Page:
28-year-old was the only scrum-half to have toured with the Lions before and he stated that playing in the Tests was his goal. He made the right noises about the battle for that shirt – “it is unbelievably competitive and that’s not a line I’ve been told to say” – but his focus was evident. It was a clear statement of intent, and he lined up at Eden Park with a nine on his back.
It’s not just how Murray has developed over the past four years that has been decisive, however. Lions coach Warren Gatland was notably effusive in his praise of Murray in 2013, when he was playing third fiddle behind Phillips and Youngs. He’s long been a player Gatland has admired and his stock has risen as he’s grown in experience and confidence.
As Gatland said last autumn: “He’s probably been one of the most improved players over the past two or three years. Back in 2013, he would probably have been the starting nine if there was another Test. He went out there as a number three, and ended up being number one.”
It’s unfair to point to Murray’s box-kicking as the key to his game; he’s also a great passer of the ball, a shrewd and tireless defender, and keeps opponents interested around the fringes of a ruck when he favours making a snipe. Yet it is his box-kicking that has been such a standout on this tour.
Part of that is the Lions putting huge emphasis on the kick-chase of their back three and trying to pressurise opposition teams with their aerial game. They are kicking to regain possession, not to open the door for a counter-attack. It wasn’t always effective at the start of the tour but as combinations gelled it came into its own. And that is down to Murray’s accuracy when box-kicking from behind the breakdown; he puts the ball exactly where the chasers want it. Much like a Mary Berry Victoria sponge, it’s perfect every time.
In the Maori game it worked spectacularly well. The Maori back-line looked very dangerous on paper but they offered nothing, being penned in by the Lions’ rush defence and pinned back by Murray’s kicks. The man himself plays down his own role, insisting it is a team effort.
“The pack are very good in terms of laying a platform; you are kicking on your own terms. People go after your breakdown when you’re trying to kick and they made that solid so I could kick with relatively little pressure. Then it’s the wingers you have chasing the kicks. If lads go all-out chasing them, it makes you look good. Against the Crusaders we didn’t get as many (kicks) back as we’d have liked but against the Maori we improved again. We kept on pushing the standards.”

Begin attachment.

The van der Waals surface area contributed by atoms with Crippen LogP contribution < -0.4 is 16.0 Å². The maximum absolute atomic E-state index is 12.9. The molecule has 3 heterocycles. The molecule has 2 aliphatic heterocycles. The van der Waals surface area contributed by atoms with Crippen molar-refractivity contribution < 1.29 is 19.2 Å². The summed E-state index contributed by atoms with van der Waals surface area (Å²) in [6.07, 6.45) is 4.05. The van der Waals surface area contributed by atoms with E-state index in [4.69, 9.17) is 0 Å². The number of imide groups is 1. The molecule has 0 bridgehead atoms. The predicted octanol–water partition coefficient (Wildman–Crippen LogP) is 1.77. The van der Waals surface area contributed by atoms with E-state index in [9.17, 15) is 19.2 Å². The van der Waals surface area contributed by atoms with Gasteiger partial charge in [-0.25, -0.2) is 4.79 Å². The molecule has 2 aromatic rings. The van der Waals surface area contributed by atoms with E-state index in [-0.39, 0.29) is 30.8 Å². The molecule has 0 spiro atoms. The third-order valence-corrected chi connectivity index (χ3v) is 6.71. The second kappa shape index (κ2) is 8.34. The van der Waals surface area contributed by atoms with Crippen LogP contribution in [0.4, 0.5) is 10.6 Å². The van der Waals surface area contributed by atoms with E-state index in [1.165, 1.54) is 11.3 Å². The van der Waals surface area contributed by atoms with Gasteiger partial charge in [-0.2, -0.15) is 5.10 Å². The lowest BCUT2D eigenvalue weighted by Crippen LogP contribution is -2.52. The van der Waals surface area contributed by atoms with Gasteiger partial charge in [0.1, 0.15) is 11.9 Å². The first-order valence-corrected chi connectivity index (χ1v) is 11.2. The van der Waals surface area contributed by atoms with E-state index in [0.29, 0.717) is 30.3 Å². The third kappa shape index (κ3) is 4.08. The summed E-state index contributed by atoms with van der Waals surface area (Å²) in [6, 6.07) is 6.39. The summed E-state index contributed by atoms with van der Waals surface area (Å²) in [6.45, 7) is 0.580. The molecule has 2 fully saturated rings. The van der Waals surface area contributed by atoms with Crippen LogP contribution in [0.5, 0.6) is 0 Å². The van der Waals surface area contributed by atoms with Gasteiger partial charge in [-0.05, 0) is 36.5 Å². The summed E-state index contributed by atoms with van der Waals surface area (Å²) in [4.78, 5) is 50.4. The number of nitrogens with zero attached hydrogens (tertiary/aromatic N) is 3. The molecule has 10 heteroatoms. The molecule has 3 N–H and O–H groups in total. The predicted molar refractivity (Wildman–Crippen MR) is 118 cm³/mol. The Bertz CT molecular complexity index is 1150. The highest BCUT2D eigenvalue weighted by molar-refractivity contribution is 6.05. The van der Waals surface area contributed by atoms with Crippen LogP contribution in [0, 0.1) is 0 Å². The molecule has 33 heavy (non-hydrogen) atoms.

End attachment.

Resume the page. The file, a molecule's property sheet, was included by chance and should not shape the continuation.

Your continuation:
So how much work does he put into perfecting that box-kick? “I’ve been doing it for long enough. It’s part of a basic skill that you need as a nine so I practise it every day at training, like the other nines.” Given Murray’s success on this tour, it’s easy to forget that just a few months ago his place was in jeopardy. A shoulder injury sustained against Wales in Ireland’s penultimate Six Nations match meant he played just 173 minutes of rugby in a two-month period before jumping on the plane to New Zealand. In a way, the break probably benefited him. He treated it like a mini pre-season and took the time to refresh. It was a similar story for his Munster team-mate Peter O’Mahony, who spent 18 months battling a knee issue after RWC 2015 before making a last-minute appearance against England in the Six Nations. A few weeks later, he was leading the Lions into the first Test against the All Blacks. “He’s a close friend of mine,” Murray says of O’Mahony. “I’ve seen the tough times he’s been through. He worked incredibly hard to get back in the picture. I can see it in him; he’s not just happy to be here, he’s pushing himself. He’s relishing it.” Murray has relished it too. Familiarising himself with players on the field, making new friends off it. And for all the deflecting of praise onto the team, Murray’s form has been a standout on this tour. As Graham Henry, who knows a thing or two about rugby, said: “He’s probably the best No 9 in the world.”
Heads up Taking on the Crusaders